Pyorrhea or periodontal disease to give it a proper medical term is a disease of the teeth socket. It is one of the most widely prevalent diseases these days. It affects the membrane surrounding the teeth-root, with loosening of the teeth, pus formation and shrinkage of the gum. This disease is the primary cause for tooth loss among adults.
Pyorrhea affects persons of all ages. About half the adult population over the age of 18 suffer from early stages of this disease. Even children of 5 years or so may have signs of the disease. It progresses with increasing age. Unless treated properly, it may lead to loss of supporting bone of teeth and ultimately to tooth loss.
The gums become tender and on pressing pus oozes out along the margin of teeth. Pus from the cavities continually finds its way into the stomach. When the disease is far advanced the gum become swollen and the stomach, being dosed with increasing quantities of pus, does not function properly. Sepsis may appear in various forms, digestion is disturbed, liver trouble sets in and the whole system is adversely affected.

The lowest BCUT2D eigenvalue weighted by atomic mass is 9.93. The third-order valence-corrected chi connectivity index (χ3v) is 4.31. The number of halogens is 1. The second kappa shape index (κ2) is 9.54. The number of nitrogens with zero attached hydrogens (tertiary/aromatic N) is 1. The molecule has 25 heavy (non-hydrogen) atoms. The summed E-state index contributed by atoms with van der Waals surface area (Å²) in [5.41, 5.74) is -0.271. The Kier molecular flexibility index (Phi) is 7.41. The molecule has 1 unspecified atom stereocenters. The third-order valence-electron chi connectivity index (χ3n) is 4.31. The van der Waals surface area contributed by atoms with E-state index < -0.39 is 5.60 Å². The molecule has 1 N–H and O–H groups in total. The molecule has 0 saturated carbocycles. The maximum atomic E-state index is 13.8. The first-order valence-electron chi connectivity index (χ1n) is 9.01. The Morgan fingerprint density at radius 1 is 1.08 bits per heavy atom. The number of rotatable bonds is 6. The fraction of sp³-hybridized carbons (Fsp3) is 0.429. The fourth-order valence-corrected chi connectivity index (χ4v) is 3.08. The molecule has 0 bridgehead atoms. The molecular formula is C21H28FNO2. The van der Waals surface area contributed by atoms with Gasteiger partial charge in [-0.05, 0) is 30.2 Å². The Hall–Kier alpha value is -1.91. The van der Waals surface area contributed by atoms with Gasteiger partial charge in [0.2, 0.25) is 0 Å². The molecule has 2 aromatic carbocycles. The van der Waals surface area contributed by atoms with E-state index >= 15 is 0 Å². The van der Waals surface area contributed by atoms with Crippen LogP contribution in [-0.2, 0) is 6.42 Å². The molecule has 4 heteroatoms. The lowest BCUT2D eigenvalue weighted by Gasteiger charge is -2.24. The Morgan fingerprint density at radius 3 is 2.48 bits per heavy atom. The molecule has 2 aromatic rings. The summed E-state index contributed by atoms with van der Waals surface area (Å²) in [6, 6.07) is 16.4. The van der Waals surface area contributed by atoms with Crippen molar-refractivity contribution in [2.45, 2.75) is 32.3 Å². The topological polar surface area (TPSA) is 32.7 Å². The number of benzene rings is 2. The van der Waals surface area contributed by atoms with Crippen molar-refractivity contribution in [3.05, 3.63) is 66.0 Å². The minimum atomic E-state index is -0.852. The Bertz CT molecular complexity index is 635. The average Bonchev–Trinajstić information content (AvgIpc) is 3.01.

- Pyorrhea is trigger by bacterial activity. A thin layer of harmful bacteria is continuously building up in our teeth. If it is not removed by tooth- cleansing, especially after meals, it forms an organised mass on the tooth surface in a short time. This is referred to as a “bacterial plaque” when accumulated, bacteria in plaque produce many toxins which irritate the gums, cause them to become inflamed, tender and bleed easily.
- Other factors contributing to the development of pyorrhea include injury to the gums and supporting structures by physical and chemical irritants in the mouth, wrong brushing, and stagnation of food particles and improper use of tooth picks.
- In many cases, prolong tension and even allergy can lead to this disease.
- In some cases, the use of the contraceptive pill and pregnancy can give rise to or aggravates the condition.